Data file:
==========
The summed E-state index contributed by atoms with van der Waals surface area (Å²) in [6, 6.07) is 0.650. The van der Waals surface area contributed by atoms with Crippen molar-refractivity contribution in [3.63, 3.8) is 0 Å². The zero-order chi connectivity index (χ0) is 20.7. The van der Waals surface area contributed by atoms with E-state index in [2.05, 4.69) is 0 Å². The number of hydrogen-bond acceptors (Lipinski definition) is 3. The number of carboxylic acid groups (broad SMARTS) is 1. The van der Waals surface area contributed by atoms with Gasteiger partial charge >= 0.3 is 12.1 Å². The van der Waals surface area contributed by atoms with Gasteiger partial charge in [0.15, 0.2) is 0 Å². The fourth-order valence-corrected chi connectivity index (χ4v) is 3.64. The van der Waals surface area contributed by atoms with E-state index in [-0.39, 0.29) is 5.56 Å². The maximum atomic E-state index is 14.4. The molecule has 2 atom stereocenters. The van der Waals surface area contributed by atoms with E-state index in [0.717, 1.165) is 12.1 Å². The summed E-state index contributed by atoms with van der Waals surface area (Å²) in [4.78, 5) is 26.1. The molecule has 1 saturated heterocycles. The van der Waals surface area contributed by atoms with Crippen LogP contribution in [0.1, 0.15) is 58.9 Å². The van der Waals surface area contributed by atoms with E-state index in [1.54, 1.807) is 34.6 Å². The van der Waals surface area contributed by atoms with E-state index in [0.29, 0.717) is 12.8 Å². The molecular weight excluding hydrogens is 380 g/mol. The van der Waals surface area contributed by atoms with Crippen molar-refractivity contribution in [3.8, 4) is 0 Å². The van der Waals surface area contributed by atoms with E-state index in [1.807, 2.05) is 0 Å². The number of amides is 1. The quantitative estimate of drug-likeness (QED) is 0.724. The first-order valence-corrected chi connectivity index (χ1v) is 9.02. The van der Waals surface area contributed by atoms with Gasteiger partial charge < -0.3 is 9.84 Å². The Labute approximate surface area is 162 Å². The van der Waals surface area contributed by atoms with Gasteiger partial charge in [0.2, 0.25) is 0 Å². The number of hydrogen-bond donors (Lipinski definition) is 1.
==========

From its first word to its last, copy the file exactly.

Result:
The summed E-state index contributed by atoms with van der Waals surface area (Å²) in [6, 6.07) is 0.650. The van der Waals surface area contributed by atoms with Crippen molar-refractivity contribution in [3.63, 3.8) is 0 Å². The zero-order chi connectivity index (χ0) is 20.7. The van der Waals surface area contributed by atoms with E-state index in [2.05, 4.69) is 0 Å². The number of hydrogen-bond acceptors (Lipinski definition) is 3. The number of carboxylic acid groups (broad SMARTS) is 1. The van der Waals surface area contributed by atoms with Gasteiger partial charge >= 0.3 is 12.1 Å². The van der Waals surface area contributed by atoms with Gasteiger partial charge in [0.15, 0.2) is 0 Å². The fourth-order valence-corrected chi connectivity index (χ4v) is 3.64. The van der Waals surface area contributed by atoms with E-state index in [-0.39, 0.29) is 5.56 Å². The maximum atomic E-state index is 14.4. The molecule has 2 atom stereocenters. The van der Waals surface area contributed by atoms with E-state index in [0.717, 1.165) is 12.1 Å². The summed E-state index contributed by atoms with van der Waals surface area (Å²) in [4.78, 5) is 26.1. The molecule has 1 saturated heterocycles. The van der Waals surface area contributed by atoms with Crippen LogP contribution in [0.1, 0.15) is 58.9 Å². The van der Waals surface area contributed by atoms with E-state index in [1.54, 1.807) is 34.6 Å². The van der Waals surface area contributed by atoms with E-state index in [0.29, 0.717) is 12.8 Å². The molecular weight excluding hydrogens is 380 g/mol. The van der Waals surface area contributed by atoms with Crippen molar-refractivity contribution in [3.8, 4) is 0 Å². The van der Waals surface area contributed by atoms with E-state index in [1.807, 2.05) is 0 Å². The number of amides is 1. The quantitative estimate of drug-likeness (QED) is 0.724. The first-order valence-corrected chi connectivity index (χ1v) is 9.02. The van der Waals surface area contributed by atoms with Gasteiger partial charge < -0.3 is 9.84 Å². The Labute approximate surface area is 162 Å². The van der Waals surface area contributed by atoms with Gasteiger partial charge in [0.2, 0.25) is 0 Å². The number of hydrogen-bond donors (Lipinski definition) is 1.